Leibniz 8.4.1

# The firm and market supply curves

For an introduction to the Leibniz series, please see ‘Introducing the Leibnizes’.

In our model of a city with many small bakeries and many consumers, each bakery is a price-taker in the market for bread. The supply curve of an individual bakery is determined by its marginal cost curve. The market supply at a given price is the total amount of bread that will be supplied by all the bakeries together. This Leibniz explains how to find the firm and market supply curves mathematically.

Suppose there are $m$ bakeries in the city, and the $i^{th}$ bakery has a total cost function $C_i(Q_i)$, where $Q_i$ is the quantity of bread that it produces, for $i = 1,\ …,\ m$. All the bakeries are price-takers. We will first determine the supply functions of the individual bakeries, and then add them together to determine the market supply.

## The supply function of bakery i

Bakery $i$ takes the market price, $P$, as given, and chooses its quantity $Q_i$ to maximize its profit, which is given by:

Differentiating with respect to $Q_i$ and setting the derivative equal to zero gives us the first-order condition:

which can be interpreted as saying that the firm will choose its quantity such that the marginal cost is equal to the market price. For each possible value of $P$ there is a corresponding optimal quantity $Q_i$ satisfying this equation. Since the equation tells us the value of $P$ at which the firm would supply quantity $Q_i$, it can be described as the firm’s inverse supply function. Figure 8.7 of the text, reproduced below as Figure 1, shows the firm’s marginal cost, or equivalently its inverse supply function, $P = C_i'(Q_i)$, in the left-hand panel.

The inverse of this function is the direct supply function; it tells us the value $Q_i$ that the firm will choose for a given value of $P$. We will write the firm’s supply function as:

For example, suppose firm $i$ has cost function $C_i(Q_i) = 3 Q_i^2+2Q_i$. Then by calculating the marginal cost we find that its inverse supply function is $P = 6 Q_i+2$. Rearranging this equation to find $Q_i$ in terms of $P$ gives us the supply function: $Q_i^S(P) = (P-2)/6$.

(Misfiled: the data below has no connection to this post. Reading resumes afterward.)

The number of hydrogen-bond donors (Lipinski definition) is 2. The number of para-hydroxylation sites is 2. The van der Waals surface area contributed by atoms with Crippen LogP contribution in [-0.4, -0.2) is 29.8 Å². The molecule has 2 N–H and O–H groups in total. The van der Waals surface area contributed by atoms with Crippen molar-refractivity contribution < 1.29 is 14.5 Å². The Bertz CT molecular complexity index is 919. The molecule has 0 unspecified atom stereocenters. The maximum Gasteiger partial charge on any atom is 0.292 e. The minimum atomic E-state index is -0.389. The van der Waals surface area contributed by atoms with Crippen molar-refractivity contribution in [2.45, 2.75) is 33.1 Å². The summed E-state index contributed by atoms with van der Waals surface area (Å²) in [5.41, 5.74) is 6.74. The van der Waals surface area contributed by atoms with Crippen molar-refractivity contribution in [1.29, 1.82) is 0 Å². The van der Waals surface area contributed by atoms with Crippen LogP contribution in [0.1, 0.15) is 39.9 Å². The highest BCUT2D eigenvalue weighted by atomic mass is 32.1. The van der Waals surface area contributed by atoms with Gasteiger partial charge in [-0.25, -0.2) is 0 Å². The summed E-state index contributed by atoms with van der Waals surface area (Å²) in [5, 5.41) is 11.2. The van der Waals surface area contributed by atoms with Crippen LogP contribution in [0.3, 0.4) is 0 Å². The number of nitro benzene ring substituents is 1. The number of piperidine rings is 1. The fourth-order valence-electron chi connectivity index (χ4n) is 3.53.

Figure 1 The firm and market supply curves.

## The market supply function

When the market price is $P,\ Q_1^S (P),\ Q_2^S (P),\ \ldots,\ Q_m^S (P)$ are the individual quantities supplied by the $m$ firms. If the firms all had the same cost functions, they would have identical supply functions; if not, their supply functions will differ. The quantity supplied to the whole market at price $P$ is:

The function $Q^S(P)$ is the market supply function. The graph of this function, typically drawn with $P$ on the vertical axis and $Q$ on the horizontal, is the market supply curve. Graphically, the process of going from the supply curves of individual firms to that of the whole market can be viewed as aggregation in the horizontal direction; at any particular price, the individual supplies are added up to give the market supply. In Figure 1, we have drawn the market supply in the right-hand panel, on the assumption that there are 50 bakeries ($m = 50$) with identical supply functions. So at each price, market supply $Q^S(P)$ is 50 times the individual firm supply $Q_i^S(P)$.

As we discussed in the text, the market supply curve can be interpreted as the marginal cost curve for the market as a whole. It gives the minimum price at which sellers are willing to supply a given amount of the good. Since each firm chooses a level of output where price equals marginal cost, each firm that produces a positive amount of output must have the same marginal cost. The market supply curve measures the relationship between total output and the common marginal cost of producing this output. The interpretation of the market supply curve as a marginal cost curve is one reason for the standard practice of drawing supply curves with $P$ on the vertical axis.

Read more: Section 7.4 of Malcolm Pemberton and Nicholas Rau. 2015. Mathematics for economists: An introductory textbook, 4th ed. Manchester: Manchester University Press.